[Spellyans] i ~ y
njawilliams at gmail.com
Tue Feb 3 17:39:59 GMT 2009
Are you seriously suggesting that /d/ when lenited initially might
have had an allophonic voiceless variant?
It was written after all written <th>, e.g. ty a then omma OM 230.
There were two forms of the third singular masculine prepositional
pronoun: dotho/dotha and thotho/thotha.
Are you suggesting that the first had a voiced initial and the second
could have a voiceless one?
Lhuyd may in final position have been influenced by Welsh, but
initially he actually has different symbols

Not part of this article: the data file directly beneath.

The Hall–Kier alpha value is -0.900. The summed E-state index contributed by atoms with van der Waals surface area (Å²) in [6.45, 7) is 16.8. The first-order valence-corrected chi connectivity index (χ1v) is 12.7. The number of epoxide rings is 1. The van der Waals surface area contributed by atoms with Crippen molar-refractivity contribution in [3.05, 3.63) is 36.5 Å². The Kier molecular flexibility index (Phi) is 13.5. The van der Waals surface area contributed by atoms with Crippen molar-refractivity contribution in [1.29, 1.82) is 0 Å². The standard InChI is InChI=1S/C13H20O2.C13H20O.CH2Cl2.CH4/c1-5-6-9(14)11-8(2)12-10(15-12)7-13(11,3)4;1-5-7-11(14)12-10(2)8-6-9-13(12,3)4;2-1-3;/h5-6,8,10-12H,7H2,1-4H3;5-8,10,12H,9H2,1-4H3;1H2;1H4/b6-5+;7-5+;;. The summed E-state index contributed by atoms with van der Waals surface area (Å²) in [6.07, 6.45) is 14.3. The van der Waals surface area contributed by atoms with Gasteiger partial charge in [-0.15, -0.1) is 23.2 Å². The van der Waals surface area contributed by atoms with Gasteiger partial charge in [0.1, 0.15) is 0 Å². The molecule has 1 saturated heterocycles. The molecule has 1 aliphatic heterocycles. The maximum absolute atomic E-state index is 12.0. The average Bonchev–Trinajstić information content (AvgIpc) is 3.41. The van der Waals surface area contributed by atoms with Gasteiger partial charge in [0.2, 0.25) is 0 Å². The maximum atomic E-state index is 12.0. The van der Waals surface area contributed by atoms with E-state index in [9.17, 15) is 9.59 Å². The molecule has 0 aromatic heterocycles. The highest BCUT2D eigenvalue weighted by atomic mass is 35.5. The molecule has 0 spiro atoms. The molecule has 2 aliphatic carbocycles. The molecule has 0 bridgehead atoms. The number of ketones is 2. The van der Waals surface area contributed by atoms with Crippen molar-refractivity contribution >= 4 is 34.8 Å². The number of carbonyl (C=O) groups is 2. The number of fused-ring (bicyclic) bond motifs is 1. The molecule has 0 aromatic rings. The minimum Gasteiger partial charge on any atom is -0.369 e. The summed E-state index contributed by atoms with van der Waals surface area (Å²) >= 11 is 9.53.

to represent the voiced and the unvoiced dental continuants.
Then there is the question of place-names.
Is there a difference in the traditional pronunciation of say
Rosenithon < ros an eythyn
and Trevithick < tre Vudhek?
Perhaps Craig could be helpful here.
On 3 Feb 2009, at 16:27, Hewitt, Stephen wrote:
> So please, incontrovertible evidence, Lhuyd aside, in favour of two
> separate phonemes /ð/ and /θ/? Surely the "authentic spellings"
> strongly suggest only one...?
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